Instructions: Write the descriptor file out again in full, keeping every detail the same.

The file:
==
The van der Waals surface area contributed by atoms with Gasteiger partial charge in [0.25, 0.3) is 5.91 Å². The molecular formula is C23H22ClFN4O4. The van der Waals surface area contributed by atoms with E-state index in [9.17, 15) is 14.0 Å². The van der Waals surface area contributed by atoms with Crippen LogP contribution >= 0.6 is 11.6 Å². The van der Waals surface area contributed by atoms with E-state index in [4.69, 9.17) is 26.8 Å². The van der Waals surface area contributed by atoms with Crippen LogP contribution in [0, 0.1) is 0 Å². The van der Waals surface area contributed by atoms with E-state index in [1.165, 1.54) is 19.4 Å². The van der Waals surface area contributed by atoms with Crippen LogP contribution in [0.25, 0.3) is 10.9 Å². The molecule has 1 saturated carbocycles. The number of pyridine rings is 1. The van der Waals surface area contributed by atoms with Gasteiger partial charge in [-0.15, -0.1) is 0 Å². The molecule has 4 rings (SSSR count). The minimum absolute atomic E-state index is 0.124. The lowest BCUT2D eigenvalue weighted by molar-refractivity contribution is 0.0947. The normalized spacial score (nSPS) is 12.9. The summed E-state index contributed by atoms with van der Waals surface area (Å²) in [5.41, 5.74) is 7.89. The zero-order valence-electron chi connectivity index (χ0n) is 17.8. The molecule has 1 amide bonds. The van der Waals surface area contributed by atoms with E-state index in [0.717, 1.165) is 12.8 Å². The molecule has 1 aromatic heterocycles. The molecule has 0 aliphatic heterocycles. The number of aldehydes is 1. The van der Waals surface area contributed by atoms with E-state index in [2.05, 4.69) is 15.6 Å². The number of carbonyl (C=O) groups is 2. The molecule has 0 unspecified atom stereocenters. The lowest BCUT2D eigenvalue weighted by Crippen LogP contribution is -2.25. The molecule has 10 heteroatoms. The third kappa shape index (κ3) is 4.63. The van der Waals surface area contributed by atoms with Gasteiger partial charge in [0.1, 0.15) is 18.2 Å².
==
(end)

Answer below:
The van der Waals surface area contributed by atoms with Gasteiger partial charge in [0.25, 0.3) is 5.91 Å². The molecular formula is C23H22ClFN4O4. The van der Waals surface area contributed by atoms with E-state index in [9.17, 15) is 14.0 Å². The van der Waals surface area contributed by atoms with Crippen LogP contribution >= 0.6 is 11.6 Å². The van der Waals surface area contributed by atoms with E-state index in [4.69, 9.17) is 26.8 Å². The van der Waals surface area contributed by atoms with Crippen LogP contribution in [0, 0.1) is 0 Å². The van der Waals surface area contributed by atoms with E-state index in [1.165, 1.54) is 19.4 Å². The van der Waals surface area contributed by atoms with Crippen LogP contribution in [0.25, 0.3) is 10.9 Å². The molecule has 1 saturated carbocycles. The number of pyridine rings is 1. The van der Waals surface area contributed by atoms with Gasteiger partial charge in [-0.15, -0.1) is 0 Å². The molecule has 4 rings (SSSR count). The minimum absolute atomic E-state index is 0.124. The lowest BCUT2D eigenvalue weighted by molar-refractivity contribution is 0.0947. The normalized spacial score (nSPS) is 12.9. The summed E-state index contributed by atoms with van der Waals surface area (Å²) in [5.41, 5.74) is 7.89. The zero-order valence-electron chi connectivity index (χ0n) is 17.8. The molecule has 1 amide bonds. The van der Waals surface area contributed by atoms with E-state index in [0.717, 1.165) is 12.8 Å². The molecule has 1 aromatic heterocycles. The molecule has 0 aliphatic heterocycles. The number of aldehydes is 1. The van der Waals surface area contributed by atoms with E-state index in [2.05, 4.69) is 15.6 Å². The number of carbonyl (C=O) groups is 2. The molecule has 0 unspecified atom stereocenters. The lowest BCUT2D eigenvalue weighted by Crippen LogP contribution is -2.25. The molecule has 10 heteroatoms. The third kappa shape index (κ3) is 4.63. The van der Waals surface area contributed by atoms with Gasteiger partial charge in [0.1, 0.15) is 18.2 Å².